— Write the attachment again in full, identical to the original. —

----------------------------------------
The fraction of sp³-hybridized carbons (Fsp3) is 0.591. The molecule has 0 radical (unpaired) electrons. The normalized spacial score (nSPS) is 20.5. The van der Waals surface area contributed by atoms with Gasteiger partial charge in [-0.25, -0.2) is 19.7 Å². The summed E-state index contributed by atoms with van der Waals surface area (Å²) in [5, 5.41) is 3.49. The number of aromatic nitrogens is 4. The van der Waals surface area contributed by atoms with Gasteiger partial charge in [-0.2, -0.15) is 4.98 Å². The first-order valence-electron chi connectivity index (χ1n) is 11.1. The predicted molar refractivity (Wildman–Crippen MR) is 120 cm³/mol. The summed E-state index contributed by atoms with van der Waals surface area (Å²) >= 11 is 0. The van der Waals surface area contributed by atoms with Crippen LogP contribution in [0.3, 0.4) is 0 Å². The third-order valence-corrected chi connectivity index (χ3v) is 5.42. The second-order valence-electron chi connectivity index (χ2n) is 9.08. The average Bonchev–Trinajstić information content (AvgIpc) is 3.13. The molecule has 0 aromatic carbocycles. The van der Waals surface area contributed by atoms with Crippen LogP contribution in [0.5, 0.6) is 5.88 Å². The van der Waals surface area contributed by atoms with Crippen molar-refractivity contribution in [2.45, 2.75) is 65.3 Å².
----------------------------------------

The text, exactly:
The fraction of sp³-hybridized carbons (Fsp3) is 0.591. The molecule has 0 radical (unpaired) electrons. The normalized spacial score (nSPS) is 20.5. The van der Waals surface area contributed by atoms with Gasteiger partial charge in [-0.25, -0.2) is 19.7 Å². The summed E-state index contributed by atoms with van der Waals surface area (Å²) in [5, 5.41) is 3.49. The number of aromatic nitrogens is 4. The van der Waals surface area contributed by atoms with Gasteiger partial charge in [-0.2, -0.15) is 4.98 Å². The first-order valence-electron chi connectivity index (χ1n) is 11.1. The predicted molar refractivity (Wildman–Crippen MR) is 120 cm³/mol. The summed E-state index contributed by atoms with van der Waals surface area (Å²) >= 11 is 0. The van der Waals surface area contributed by atoms with Crippen LogP contribution in [0.3, 0.4) is 0 Å². The third-order valence-corrected chi connectivity index (χ3v) is 5.42. The second-order valence-electron chi connectivity index (χ2n) is 9.08. The average Bonchev–Trinajstić information content (AvgIpc) is 3.13. The molecule has 0 aromatic carbocycles. The van der Waals surface area contributed by atoms with Crippen LogP contribution in [0.5, 0.6) is 5.88 Å². The van der Waals surface area contributed by atoms with Crippen molar-refractivity contribution in [2.45, 2.75) is 65.3 Å².